Defense In Depth
Why U.S. Security Depends on Alliances—Now More Than Ever
As the Doha Round of global trade talks nears its 12th year with no end in sight, the negotiations have all but failed. Frustrated with Doha’s stagnation and eager to expand trade and secure alliances, the United States has signed a series of bilateral free-trade agreements (FTAs), culminating in last year’s pacts with Colombia, Panama, and South Korea. These deals have been generally favorable to the United States; the agreement with South Korea is expected to increase trade between the two countries by billions of dollars and create tens of thousands of jobs for each.
Despite these results, the bilateral approach doesn’t offer much promise. The passage of last year’s deals ended a five-year standoff between, on the one side, most Republicans in the House of Representatives and pro-trade advocates in the business community and, on the other, House Democrats, most unions, and U.S. car producers, which fought particularly hard against the deal with South Korea due to long-standing restrictions against U.S. car sales there. After a difficult process of lobbying, wrangling, and compromise, the Obama administration has little stomach left to attempt another bilateral deal.
To move its trade agenda forward, the White House has instead embraced a measure between the global Doha Round and the bilateral FTAs: a plurilateral process centered on the Trans-Pacific Partnership. Currently being negotiated by Australia, Brunei, Chile, Malaysia, New Zealand, Peru, Singapore, the United States, and Vietnam, the TPP will represent one of the world’s most expansive trade agreements. And if Canada, Mexico, and especially Japan, all of which expressed interest in joining the negotiations last November, also sign the agreement, the TPP will add billions to the U.S. economy and solidify Washington’s political, financial, and military commitment to the Pacific for decades to come. Given the potential windfall, the Obama administration believes that the TPP has a better chance of overcoming domestic opposition than would a Doha agreement or new bilateral deals.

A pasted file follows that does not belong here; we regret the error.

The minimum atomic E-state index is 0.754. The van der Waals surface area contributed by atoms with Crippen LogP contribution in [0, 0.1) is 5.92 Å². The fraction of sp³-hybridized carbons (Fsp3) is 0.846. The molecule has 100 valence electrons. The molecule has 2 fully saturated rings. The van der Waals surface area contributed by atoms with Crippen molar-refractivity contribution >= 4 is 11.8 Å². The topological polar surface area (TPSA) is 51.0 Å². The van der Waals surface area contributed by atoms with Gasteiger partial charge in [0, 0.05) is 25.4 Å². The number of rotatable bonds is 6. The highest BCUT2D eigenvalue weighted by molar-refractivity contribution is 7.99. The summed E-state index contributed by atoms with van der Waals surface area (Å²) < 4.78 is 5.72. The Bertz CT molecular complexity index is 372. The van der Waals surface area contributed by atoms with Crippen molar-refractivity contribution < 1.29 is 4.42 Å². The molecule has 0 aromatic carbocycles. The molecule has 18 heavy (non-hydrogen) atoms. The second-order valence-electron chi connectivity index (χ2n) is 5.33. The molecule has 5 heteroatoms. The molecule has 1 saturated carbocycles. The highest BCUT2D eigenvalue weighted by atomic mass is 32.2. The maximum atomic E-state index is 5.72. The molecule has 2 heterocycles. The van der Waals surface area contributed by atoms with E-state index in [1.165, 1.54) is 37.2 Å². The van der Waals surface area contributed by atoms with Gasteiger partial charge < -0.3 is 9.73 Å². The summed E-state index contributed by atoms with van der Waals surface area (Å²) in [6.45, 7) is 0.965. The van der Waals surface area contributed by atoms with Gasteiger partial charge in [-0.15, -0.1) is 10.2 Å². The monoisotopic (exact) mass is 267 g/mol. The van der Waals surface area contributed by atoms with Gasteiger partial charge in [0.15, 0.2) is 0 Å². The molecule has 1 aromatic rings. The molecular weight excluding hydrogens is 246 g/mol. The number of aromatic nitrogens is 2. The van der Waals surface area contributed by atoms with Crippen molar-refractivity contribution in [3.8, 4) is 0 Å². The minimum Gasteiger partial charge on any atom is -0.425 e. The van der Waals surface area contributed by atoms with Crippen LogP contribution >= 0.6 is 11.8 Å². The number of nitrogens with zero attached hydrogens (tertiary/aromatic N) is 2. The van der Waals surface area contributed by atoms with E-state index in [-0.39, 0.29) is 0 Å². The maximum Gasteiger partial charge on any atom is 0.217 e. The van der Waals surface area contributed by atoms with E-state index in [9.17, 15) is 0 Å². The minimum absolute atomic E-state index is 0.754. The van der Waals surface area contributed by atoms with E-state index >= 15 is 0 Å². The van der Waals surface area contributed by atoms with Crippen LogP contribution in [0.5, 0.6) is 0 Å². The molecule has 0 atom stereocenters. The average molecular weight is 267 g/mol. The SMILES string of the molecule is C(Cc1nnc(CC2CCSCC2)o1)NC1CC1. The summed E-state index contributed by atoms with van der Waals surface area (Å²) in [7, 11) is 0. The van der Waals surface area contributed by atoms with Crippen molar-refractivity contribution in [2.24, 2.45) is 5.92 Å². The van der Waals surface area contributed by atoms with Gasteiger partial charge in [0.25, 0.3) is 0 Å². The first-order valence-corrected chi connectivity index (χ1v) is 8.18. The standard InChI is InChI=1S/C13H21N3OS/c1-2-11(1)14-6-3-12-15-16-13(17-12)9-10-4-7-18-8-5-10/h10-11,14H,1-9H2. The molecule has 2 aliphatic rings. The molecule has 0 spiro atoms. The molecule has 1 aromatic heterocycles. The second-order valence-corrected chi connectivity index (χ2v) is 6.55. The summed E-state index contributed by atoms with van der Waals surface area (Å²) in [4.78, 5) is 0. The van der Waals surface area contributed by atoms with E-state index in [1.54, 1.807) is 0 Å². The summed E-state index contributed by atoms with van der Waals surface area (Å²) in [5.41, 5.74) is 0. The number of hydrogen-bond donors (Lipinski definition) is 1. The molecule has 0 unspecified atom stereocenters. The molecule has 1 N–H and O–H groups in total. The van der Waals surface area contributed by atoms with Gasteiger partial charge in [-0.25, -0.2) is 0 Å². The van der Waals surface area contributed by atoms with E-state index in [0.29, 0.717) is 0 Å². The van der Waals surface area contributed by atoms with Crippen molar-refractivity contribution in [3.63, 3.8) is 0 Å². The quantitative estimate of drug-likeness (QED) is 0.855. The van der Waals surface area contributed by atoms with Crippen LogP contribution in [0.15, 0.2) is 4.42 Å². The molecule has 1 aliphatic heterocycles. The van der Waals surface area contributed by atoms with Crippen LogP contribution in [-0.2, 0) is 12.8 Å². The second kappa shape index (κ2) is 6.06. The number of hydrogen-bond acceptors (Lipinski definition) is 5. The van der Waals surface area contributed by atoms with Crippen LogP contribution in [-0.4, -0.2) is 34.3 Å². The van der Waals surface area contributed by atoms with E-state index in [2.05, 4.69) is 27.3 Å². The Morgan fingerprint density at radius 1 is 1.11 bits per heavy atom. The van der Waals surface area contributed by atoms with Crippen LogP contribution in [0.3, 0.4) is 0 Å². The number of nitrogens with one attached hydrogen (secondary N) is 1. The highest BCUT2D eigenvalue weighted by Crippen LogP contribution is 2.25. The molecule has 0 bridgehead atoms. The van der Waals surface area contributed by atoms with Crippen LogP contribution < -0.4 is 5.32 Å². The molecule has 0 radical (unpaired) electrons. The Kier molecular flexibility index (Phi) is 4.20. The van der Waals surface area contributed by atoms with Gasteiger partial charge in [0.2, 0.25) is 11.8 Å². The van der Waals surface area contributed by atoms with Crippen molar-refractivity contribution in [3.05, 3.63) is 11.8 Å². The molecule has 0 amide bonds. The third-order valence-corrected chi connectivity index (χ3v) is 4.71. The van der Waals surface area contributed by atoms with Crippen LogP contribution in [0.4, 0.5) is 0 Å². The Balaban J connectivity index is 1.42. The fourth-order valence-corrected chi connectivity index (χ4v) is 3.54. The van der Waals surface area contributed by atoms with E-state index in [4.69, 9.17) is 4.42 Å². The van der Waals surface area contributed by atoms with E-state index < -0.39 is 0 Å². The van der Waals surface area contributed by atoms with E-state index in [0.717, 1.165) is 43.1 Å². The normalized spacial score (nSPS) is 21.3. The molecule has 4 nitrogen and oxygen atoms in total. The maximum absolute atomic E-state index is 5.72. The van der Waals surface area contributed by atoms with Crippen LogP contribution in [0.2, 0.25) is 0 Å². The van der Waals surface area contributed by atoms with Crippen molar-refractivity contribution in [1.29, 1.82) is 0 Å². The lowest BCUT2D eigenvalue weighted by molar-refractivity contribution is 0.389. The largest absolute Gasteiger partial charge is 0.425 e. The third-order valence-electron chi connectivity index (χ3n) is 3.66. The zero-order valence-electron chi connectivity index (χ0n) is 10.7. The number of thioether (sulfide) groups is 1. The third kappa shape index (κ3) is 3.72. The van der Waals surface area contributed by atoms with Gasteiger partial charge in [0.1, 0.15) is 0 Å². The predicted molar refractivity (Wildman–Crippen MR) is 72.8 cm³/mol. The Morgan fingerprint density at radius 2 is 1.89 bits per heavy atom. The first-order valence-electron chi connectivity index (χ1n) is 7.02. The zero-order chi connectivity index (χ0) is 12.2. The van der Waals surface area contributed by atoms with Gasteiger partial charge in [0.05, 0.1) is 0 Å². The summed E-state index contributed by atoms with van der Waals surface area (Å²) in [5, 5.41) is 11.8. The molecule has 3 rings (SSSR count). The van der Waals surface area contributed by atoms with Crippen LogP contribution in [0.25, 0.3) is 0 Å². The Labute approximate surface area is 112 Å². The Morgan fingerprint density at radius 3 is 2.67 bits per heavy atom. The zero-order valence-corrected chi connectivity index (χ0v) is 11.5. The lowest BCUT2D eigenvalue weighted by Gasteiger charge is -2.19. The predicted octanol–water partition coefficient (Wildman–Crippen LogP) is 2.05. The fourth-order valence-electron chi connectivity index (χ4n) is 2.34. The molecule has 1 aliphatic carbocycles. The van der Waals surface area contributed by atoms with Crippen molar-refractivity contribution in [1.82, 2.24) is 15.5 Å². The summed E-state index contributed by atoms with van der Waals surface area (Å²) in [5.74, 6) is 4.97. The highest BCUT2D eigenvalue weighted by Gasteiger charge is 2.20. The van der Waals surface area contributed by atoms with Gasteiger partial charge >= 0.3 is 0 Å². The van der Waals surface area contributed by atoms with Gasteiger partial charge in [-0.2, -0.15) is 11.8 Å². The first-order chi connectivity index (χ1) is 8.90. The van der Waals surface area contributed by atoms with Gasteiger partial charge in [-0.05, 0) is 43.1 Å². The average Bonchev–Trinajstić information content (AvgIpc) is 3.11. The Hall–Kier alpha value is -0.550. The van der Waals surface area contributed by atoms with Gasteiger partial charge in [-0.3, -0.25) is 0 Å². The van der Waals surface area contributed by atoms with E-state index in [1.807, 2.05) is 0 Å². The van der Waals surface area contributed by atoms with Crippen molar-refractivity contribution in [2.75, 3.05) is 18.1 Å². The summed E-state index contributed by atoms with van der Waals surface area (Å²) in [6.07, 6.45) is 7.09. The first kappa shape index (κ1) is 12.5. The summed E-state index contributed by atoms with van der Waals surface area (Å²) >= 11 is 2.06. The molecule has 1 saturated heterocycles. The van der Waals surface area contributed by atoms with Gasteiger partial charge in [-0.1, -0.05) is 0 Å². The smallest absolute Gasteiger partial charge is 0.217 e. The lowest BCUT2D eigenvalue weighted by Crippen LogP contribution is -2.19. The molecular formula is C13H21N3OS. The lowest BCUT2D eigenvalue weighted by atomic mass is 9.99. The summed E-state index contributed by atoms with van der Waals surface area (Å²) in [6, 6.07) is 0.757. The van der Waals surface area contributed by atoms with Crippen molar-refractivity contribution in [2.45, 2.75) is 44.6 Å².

But the TPP faces obstacles. Critics in several nations involved in the negotiations fear that the United States, to protect its businesses and innovators, is trying to use the agreement to impose its own expansive copyright and patent regulations on its trade partners. The relative secrecy surrounding the TPP talks has only deepened those anxieties. Negotiators have allowed interested stakeholders, from industry to the general public, to present information at open TPP sessions, but they have refused to release the texts of the negotiations. If the Obama administration fails to accommodate reservations about intellectual property rights and make the talks more transparent, there is a growing possibility that the TPP could collapse. The resulting failure would represent a major defeat for the Obama administration and undermine its goal of ensuring a long-term presence for the United States in the Asia-Pacific region.
As currently proposed, the TPP would go well beyond categories traditionally included in trade agreements. To begin with, over the next decade, it would gradually remove all tariffs on trade between member states. Following the model of the FTA between the United States and South Korea, it would affect almost all forms of economic interaction among its members, covering policies on investment and government procurement, labor and environmental standards, agriculture, intellectual property, and such new sectors as state-owned and small and medium-sized enterprises, businesses with anywhere between 50 and 500 employees. The United States and its partners hope that the TPP becomes the linchpin of free trade in the Asia-Pacific region.
But the TPP cannot achieve that potential without Japan. The country’s GDP is more than double that of all the other TPP nations combined, save for the United States. Including Japan would mean that the agreement covered 40 percent of global GDP and add $60 billion to the U.S. export market. That is why the Obama administration and the U.S. export sector declared its support for Japan’s addition to the TPP when Tokyo indicated its interest in joining. This past December, more than 60 American food and agricultural organizations sent a joint statement to Ron Kirk, the U.S. trade representative, and Tom Vilsack, the U.S. secretary of agriculture, encouraging them “to smooth the way for Japan’s full participation.” A week later, the Business Roundtable, an association of CEOs, and the U.S. Business Coalition for TPP, a collection of companies in favor of the free-trade agreement, sent similar letters to the U.S. trade representative. In March, Wendy Cutler, an assistant U.S. trade representative, told an audience in Tokyo that “the prospect of Japan joining the TPP . . . is important; it’s historic. And frankly it’s exciting.”